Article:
A University of Strathclyde researcher has discovered a system for using sound waves to spot potentially dangerous cracks in pipes, aircraft engines and nuclear power plants, a study report published Thursday said.
The study found that transmitting different types of sound waves can help detect structural defects more easily by varying the duration and frequency of waves.
“Welds are vitally important in ‘safety critical’ structures, like nuclear power plants, airplane engines and pipelines, where flaws can put lives at risk," Katherine Tant, a research associate with Strathclyde’s department of mathematics and statistics, who led the study, said.
Tant noted that one type of weld, made of austenitic steel, is difficult to inspect.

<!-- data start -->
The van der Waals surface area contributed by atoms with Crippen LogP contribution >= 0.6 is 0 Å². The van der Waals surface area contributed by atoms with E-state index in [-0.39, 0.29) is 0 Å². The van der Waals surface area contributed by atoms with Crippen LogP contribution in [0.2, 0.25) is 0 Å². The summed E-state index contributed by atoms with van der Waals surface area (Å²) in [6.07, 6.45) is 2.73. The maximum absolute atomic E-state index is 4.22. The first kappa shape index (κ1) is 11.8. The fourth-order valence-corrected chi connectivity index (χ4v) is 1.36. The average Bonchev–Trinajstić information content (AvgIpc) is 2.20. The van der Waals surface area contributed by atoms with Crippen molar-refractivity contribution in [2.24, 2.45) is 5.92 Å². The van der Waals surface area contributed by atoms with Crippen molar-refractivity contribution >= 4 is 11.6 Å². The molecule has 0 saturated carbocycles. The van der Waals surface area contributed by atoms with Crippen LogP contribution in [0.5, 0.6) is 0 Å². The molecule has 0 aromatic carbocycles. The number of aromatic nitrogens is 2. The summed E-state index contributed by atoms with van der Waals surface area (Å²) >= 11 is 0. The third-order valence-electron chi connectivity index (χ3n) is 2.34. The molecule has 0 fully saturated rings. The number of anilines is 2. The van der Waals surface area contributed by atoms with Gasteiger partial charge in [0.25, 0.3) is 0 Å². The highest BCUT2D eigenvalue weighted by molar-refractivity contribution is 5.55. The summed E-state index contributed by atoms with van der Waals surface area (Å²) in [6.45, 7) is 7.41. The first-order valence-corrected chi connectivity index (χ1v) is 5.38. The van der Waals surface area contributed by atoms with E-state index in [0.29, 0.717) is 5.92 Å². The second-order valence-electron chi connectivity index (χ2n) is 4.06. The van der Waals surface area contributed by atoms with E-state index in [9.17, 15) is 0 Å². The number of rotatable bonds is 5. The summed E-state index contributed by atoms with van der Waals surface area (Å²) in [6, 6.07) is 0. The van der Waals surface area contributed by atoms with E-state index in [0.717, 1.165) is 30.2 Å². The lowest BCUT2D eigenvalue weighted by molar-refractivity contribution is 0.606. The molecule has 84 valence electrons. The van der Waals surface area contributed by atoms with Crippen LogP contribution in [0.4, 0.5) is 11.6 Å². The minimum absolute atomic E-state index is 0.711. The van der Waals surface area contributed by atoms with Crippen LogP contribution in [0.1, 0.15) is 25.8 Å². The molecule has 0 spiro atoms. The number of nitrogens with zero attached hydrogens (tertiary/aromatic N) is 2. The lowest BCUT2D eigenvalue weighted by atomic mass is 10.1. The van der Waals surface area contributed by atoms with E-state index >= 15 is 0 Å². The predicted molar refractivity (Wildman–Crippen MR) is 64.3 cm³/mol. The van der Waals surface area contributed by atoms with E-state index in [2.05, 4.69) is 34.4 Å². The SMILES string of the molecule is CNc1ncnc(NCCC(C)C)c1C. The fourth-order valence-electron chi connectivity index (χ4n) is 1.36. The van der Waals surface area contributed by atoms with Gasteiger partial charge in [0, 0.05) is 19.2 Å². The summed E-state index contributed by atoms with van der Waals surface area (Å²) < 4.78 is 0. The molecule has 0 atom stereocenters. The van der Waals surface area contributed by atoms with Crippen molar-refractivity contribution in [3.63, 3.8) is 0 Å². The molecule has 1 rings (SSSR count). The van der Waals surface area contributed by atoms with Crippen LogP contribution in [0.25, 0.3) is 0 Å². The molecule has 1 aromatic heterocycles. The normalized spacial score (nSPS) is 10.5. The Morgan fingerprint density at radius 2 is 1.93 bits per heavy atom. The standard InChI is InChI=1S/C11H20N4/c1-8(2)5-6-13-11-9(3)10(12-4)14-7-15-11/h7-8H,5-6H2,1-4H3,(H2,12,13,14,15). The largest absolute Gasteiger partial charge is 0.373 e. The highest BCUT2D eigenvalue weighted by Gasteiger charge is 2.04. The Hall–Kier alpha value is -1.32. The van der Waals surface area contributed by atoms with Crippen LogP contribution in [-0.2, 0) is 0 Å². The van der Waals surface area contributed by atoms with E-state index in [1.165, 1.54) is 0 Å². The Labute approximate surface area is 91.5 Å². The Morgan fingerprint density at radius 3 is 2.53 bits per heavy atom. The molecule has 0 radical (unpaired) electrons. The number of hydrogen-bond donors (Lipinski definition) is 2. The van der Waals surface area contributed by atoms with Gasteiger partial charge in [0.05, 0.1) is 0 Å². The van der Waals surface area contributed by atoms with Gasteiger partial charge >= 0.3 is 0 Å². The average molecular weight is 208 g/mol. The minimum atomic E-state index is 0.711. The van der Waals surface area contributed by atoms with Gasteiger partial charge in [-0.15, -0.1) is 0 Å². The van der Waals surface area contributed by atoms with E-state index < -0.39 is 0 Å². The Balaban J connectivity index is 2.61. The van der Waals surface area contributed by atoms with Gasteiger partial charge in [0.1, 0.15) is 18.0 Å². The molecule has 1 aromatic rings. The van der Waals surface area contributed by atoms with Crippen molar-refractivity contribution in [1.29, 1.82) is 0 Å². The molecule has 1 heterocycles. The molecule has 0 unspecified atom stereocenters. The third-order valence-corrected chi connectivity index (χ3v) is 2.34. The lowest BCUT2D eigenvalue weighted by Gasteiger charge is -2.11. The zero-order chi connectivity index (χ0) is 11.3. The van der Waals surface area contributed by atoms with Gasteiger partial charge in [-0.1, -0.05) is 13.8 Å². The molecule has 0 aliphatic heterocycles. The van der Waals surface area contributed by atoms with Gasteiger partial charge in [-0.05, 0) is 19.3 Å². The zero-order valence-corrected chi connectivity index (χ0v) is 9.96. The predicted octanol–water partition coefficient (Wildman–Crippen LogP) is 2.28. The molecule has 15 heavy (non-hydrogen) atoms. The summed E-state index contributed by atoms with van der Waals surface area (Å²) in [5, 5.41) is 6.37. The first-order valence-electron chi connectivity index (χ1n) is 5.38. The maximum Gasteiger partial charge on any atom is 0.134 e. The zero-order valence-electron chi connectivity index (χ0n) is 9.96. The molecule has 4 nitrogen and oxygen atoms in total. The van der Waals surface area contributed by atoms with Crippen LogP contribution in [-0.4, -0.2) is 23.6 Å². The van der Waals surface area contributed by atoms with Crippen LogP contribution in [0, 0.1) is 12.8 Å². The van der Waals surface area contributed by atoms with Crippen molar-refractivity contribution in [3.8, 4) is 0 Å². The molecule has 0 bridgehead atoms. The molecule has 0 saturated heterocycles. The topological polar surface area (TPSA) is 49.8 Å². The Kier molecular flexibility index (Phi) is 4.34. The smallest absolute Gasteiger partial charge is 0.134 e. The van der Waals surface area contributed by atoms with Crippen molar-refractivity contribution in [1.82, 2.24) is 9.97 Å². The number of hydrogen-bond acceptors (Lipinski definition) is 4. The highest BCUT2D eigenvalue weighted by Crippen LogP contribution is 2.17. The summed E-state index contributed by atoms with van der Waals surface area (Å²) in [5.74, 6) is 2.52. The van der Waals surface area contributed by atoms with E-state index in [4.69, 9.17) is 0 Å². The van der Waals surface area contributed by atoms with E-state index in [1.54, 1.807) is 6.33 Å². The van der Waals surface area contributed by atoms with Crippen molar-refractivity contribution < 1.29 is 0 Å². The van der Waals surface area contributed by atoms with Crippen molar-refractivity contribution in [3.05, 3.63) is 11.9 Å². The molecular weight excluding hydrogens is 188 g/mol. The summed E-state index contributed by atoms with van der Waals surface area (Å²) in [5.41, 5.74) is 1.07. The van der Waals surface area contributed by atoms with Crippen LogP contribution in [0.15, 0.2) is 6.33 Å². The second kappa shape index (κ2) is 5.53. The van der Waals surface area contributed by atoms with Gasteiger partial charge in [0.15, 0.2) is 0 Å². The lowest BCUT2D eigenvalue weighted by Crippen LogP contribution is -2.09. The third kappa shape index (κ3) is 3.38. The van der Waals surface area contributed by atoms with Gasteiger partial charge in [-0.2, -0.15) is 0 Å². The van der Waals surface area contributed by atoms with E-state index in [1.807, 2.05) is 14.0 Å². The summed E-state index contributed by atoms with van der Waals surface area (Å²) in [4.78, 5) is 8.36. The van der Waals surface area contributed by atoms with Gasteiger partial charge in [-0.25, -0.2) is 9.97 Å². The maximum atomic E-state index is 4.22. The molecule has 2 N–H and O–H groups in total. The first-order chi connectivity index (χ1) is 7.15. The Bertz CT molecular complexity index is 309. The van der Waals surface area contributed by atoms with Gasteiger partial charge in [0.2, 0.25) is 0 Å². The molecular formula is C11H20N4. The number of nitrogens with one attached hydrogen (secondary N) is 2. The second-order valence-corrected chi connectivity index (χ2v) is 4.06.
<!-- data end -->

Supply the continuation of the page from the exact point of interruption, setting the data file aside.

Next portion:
"We were able to devise solutions involving the use of ‘chirps’ – coded signals with multiple frequencies which vary in time," she said.
The study has been published in the journal Proceedings of the Royal Society A.
"The type of flaw identified depends on the method used," Tant said. "An analogy would be the type of echoes produced by clapping loudly in a cave -- a single clap may allow you to judge the depth of the cave, while a round of applause will give rise to a range of echoes, perhaps allowing you to locate boulders."
Study: Sound waves can help detect structural cracks
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University of Strathclyde 16 Richmond St Glasgow, G1 1XQ
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